328 posts in 3810 days


#10 posted 06-28-2008 03:42 AM

Tim I’m with you but why does the morphine always run out before the band aides?

-- bbqKing, Lawrenceville

View Grumpy's profile

Grumpy

24147 posts in 3937 days


#11 posted 06-28-2008 09:38 AM

When i cut mtself badly my wife threw me a towel, she can’t stand the sight of blood. Maybe not a towel bet something to prevent sudden loss of blood.

-- Grumpy - "Always look on the bright side of life"- Monty Python

View TomK 's profile

TomK

504 posts in 3961 days


#12 posted 07-01-2008 11:12 PM

To kjverlanic primarily: Do you have any experience with a product called QuickClot? It’s advertised to stop even arterial bleeding within 3 minutes. It seems that this would be something great to keep around the shop assuming it does work as it claims. Apparently it does have an exothermic reaction, but a little heat is preferable to uncontrollable bleeding.

http://www.z-medica.com/quikclot/index.asp

-- If you think healthcare is expensive now, wait until it's free! PJ O'Rourke

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kjverlanic

56 posts in 3736 days


#13 posted 07-04-2008 10:22 PM

TomK,

I don’t have personal experience with that brand, but it isn’t much different than the Quick Stop stuff that we used with animals. I did see an older type of this used by our Doctor here, but he ended up getting out the electric cloterizer as the stuff didn’t work and was horribly messy.

My personal thoughts on this is that if the bleed is bad enough that a bandaid and pressure won’t work then you probably should be getting stitches or further treatment and the doctors office won’t want this stuff on the cut because they need to clean the wound and see what it looks like.

The other downfall I see to this is imagine what your nerves will be doing to your body if you were to almost loose a finger on the tablesaw, then imagine that you are going to tear open this little packet and pour that powder onto the wound. Not something that I would rely upon to solve the problem unless you have nerves of steel, know how to properly clean a wound & dress a wound or are injured in a place that is too far to make it to emergency care before you would bleed to death.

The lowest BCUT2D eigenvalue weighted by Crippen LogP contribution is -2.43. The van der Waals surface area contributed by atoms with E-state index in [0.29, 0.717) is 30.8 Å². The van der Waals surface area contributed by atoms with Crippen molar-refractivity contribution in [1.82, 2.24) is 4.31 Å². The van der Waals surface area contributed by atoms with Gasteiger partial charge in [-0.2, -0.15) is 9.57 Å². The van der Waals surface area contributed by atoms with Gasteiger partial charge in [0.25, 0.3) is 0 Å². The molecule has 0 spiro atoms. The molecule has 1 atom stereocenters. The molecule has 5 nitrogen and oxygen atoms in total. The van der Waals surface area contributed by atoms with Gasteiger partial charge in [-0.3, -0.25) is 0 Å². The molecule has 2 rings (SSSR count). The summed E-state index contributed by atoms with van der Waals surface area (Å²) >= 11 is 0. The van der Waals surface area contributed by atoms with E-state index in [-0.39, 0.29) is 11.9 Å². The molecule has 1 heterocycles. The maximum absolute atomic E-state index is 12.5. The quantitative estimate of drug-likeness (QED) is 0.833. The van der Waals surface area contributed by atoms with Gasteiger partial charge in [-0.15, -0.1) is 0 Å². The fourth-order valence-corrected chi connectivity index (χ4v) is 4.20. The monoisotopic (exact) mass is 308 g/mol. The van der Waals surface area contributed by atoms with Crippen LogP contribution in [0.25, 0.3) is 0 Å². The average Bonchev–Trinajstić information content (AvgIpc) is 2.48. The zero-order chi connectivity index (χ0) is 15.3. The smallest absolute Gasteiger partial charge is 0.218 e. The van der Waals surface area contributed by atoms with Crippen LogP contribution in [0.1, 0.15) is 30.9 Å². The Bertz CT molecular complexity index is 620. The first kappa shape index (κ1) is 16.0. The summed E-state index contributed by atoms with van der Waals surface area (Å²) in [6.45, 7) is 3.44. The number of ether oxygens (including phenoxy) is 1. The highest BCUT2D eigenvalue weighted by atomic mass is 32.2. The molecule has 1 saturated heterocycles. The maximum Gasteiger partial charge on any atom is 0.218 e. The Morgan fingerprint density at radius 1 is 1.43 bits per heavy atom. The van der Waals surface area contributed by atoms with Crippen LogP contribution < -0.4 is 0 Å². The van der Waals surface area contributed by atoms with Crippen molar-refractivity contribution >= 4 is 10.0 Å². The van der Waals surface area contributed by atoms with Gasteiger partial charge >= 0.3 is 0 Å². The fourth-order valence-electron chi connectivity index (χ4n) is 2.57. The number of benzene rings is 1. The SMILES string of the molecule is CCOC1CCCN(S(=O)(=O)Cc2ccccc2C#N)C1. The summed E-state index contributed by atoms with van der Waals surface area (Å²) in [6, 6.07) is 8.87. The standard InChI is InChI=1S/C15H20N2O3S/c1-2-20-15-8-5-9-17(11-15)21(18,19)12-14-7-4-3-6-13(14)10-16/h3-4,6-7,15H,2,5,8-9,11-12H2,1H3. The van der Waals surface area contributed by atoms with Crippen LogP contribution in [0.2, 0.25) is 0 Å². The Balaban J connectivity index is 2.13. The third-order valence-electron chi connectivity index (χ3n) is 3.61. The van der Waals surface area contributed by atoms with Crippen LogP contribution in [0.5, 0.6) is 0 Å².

So the moral to my explanation is: sure if you want to spend money on it, that’s fine, but it would not be my first line of defense because of the things I said above and it would depend upon how far one would have to travel for emergency care.

I hope that this didn’t make the water any muddier when it comes to fixing body parts.

Jolene

-- “There is scarcely anything in the world that some man cannot make a little worse and sell a little cheaper … and the buyers who consider price only are this man’s lawful prey.” John Ruskin

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TheBee

23 posts in 3700 days


#14 posted 07-04-2008 10:28 PM

Duct tape and paper towels.

-- It is, what it is.

View snowdog's profile

snowdog

1166 posts in 4069 days


#15 posted 07-06-2008 01:26 PM

Here is a link to this topic from a while back :

First Aid Kit – Whats in your wallet?
http://lumberjocks.com/topics/1562

Duct tape gets my vote. I have used that more times (over the past 25 years) than any other first aid tool :) .

-- "so much to learn and so little time"..